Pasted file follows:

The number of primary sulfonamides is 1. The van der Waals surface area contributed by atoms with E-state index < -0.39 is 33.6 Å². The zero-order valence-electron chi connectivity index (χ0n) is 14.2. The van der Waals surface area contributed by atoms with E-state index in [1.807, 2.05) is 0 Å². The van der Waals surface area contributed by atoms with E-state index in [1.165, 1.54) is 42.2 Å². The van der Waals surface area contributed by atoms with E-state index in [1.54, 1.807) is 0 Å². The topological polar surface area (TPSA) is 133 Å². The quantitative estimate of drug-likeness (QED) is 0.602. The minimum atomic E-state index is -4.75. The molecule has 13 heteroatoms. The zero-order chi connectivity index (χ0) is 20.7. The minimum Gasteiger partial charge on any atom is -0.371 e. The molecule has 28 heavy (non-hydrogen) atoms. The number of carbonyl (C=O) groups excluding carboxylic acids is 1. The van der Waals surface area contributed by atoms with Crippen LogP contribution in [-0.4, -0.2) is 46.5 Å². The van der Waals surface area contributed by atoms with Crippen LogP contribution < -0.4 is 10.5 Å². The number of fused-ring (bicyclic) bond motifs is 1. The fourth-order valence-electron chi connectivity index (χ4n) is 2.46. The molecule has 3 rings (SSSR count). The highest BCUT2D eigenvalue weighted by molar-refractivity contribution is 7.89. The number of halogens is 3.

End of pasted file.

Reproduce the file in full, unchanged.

The number of primary sulfonamides is 1. The van der Waals surface area contributed by atoms with E-state index < -0.39 is 33.6 Å². The zero-order valence-electron chi connectivity index (χ0n) is 14.2. The van der Waals surface area contributed by atoms with E-state index in [1.807, 2.05) is 0 Å². The van der Waals surface area contributed by atoms with E-state index in [1.165, 1.54) is 42.2 Å². The van der Waals surface area contributed by atoms with E-state index in [1.54, 1.807) is 0 Å². The topological polar surface area (TPSA) is 133 Å². The quantitative estimate of drug-likeness (QED) is 0.602. The minimum atomic E-state index is -4.75. The molecule has 13 heteroatoms. The zero-order chi connectivity index (χ0) is 20.7. The minimum Gasteiger partial charge on any atom is -0.371 e. The molecule has 28 heavy (non-hydrogen) atoms. The number of carbonyl (C=O) groups excluding carboxylic acids is 1. The van der Waals surface area contributed by atoms with Crippen LogP contribution in [-0.4, -0.2) is 46.5 Å². The van der Waals surface area contributed by atoms with Crippen LogP contribution < -0.4 is 10.5 Å². The number of fused-ring (bicyclic) bond motifs is 1. The fourth-order valence-electron chi connectivity index (χ4n) is 2.46. The molecule has 3 rings (SSSR count). The highest BCUT2D eigenvalue weighted by molar-refractivity contribution is 7.89. The number of halogens is 3.